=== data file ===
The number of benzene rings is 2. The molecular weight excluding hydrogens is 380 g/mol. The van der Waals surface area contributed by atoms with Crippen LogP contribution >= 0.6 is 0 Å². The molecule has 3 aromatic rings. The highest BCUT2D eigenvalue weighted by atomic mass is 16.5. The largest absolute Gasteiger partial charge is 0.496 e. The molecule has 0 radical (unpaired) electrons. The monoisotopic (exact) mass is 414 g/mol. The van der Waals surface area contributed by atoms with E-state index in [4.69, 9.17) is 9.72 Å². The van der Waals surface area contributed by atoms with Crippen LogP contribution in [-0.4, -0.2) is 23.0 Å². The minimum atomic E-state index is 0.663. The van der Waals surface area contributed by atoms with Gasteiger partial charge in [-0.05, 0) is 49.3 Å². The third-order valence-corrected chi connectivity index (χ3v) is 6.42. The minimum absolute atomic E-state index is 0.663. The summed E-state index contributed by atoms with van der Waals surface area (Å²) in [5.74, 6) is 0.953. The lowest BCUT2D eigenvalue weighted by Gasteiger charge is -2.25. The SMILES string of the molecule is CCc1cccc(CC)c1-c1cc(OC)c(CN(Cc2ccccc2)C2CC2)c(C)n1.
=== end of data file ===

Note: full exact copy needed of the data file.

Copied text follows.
The number of benzene rings is 2. The molecular weight excluding hydrogens is 380 g/mol. The van der Waals surface area contributed by atoms with Crippen LogP contribution >= 0.6 is 0 Å². The molecule has 3 aromatic rings. The highest BCUT2D eigenvalue weighted by atomic mass is 16.5. The largest absolute Gasteiger partial charge is 0.496 e. The molecule has 0 radical (unpaired) electrons. The monoisotopic (exact) mass is 414 g/mol. The van der Waals surface area contributed by atoms with E-state index in [4.69, 9.17) is 9.72 Å². The van der Waals surface area contributed by atoms with Crippen LogP contribution in [-0.4, -0.2) is 23.0 Å². The minimum atomic E-state index is 0.663. The van der Waals surface area contributed by atoms with Gasteiger partial charge in [-0.05, 0) is 49.3 Å². The third-order valence-corrected chi connectivity index (χ3v) is 6.42. The minimum absolute atomic E-state index is 0.663. The summed E-state index contributed by atoms with van der Waals surface area (Å²) in [5.74, 6) is 0.953. The lowest BCUT2D eigenvalue weighted by Gasteiger charge is -2.25. The SMILES string of the molecule is CCc1cccc(CC)c1-c1cc(OC)c(CN(Cc2ccccc2)C2CC2)c(C)n1.